I am surprised that Stewart has forgotten the actions performed by Anderton after the financial fiasco of the 1986 world championship match: as the classic account reminds us
and according to Mohammed Amin's recollection:
Anderton's long stint as England team captain was unfortunately marred by the controversy surrounding Ray's grandmaster norm at the Nice Olympiad, a fine achievement but one made at the expense of both the team and his colleague William Hartston, who was obliged to ruin his own norm chances by playing, in Michael Stean's words, "a string of difficult games on board one" so that Ray could "rest", i.e. avoid playing at all in case he put his own norm at risk.
Those final rounds at Nice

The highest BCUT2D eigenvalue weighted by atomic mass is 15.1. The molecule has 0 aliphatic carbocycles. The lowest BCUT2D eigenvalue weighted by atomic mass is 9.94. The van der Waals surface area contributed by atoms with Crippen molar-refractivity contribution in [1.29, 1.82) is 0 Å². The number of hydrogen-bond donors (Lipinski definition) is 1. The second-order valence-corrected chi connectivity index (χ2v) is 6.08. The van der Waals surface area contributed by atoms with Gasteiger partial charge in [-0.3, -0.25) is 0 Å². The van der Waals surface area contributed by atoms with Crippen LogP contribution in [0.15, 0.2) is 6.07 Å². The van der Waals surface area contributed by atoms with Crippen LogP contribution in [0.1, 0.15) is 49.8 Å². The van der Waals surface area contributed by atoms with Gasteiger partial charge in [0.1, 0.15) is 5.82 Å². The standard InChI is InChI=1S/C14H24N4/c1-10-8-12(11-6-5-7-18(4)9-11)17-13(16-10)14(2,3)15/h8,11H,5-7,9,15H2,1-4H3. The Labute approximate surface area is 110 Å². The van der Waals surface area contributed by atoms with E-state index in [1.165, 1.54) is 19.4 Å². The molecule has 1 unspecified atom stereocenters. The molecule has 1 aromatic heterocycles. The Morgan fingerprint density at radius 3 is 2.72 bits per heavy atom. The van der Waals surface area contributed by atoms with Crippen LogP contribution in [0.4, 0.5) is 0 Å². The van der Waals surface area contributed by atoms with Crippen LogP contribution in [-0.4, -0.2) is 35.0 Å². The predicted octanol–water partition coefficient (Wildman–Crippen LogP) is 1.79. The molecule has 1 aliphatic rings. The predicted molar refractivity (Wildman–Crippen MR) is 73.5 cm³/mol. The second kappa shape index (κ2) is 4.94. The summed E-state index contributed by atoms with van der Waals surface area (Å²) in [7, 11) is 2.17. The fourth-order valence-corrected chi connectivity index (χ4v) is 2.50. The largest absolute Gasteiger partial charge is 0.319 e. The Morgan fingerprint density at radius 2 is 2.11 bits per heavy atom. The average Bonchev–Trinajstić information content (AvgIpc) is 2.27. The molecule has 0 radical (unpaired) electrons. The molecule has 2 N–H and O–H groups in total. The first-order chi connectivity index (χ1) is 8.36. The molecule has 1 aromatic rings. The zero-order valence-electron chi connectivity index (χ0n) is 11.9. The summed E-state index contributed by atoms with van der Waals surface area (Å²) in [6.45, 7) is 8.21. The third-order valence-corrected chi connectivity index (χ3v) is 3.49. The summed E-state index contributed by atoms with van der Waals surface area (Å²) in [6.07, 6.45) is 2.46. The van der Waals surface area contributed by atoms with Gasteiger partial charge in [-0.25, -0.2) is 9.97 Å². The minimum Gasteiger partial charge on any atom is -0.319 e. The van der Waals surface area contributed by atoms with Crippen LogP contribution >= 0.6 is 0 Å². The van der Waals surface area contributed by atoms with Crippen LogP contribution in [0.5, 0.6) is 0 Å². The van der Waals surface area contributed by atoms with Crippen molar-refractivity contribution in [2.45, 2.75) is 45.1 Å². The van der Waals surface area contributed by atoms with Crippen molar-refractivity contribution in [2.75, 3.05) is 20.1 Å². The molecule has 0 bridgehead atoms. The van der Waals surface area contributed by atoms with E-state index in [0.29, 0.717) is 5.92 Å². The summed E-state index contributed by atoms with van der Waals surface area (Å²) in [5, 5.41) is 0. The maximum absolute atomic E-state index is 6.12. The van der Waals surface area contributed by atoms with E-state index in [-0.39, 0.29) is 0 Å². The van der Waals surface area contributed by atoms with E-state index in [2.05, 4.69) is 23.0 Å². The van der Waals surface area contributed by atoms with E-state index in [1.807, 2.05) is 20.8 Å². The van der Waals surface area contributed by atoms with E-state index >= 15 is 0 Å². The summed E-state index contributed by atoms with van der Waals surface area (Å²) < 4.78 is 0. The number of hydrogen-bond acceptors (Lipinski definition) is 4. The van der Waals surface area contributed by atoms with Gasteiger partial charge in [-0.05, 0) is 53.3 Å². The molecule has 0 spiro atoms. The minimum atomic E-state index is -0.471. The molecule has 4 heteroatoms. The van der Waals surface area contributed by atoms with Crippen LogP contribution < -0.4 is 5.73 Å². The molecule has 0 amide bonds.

Curiously the controversy failed to make any appearance in Anderton's report (my low-quality reproduction is from Ray and Dave's book of the tournament)
but the Kingpin piece comments:
Keene and Anderton emerge from this episode equally tainted, as self-serving manipulator and acquiescent accompliceand it continues:
roles they would reprise 11 years later in the Miles affairwhich is probably the controversy for which Anderton is best known.
No need to go through it all again here, but not as often seen as the Kingpin and Sunday Times pieces is the correspondence in CHESS from June and July 1991, involving Anderton, Keene, Miles, the Sunday Times journalist Nick Pitt and some tart editorial comments at the end.
Apologies if it doesn't fit the page, but otherwise it's hard to read. At the time, though, it wasn't that it was hard to read that was the problem, but, as the editorial comments suggest, that it was hard to believe.
A lot of pro bono work, for sure. A lot of freely-given service. All this is to David Anderton's credit and there's a lot of it.
And there's a lot that isn't to his credit, too.
[Ray Keene index]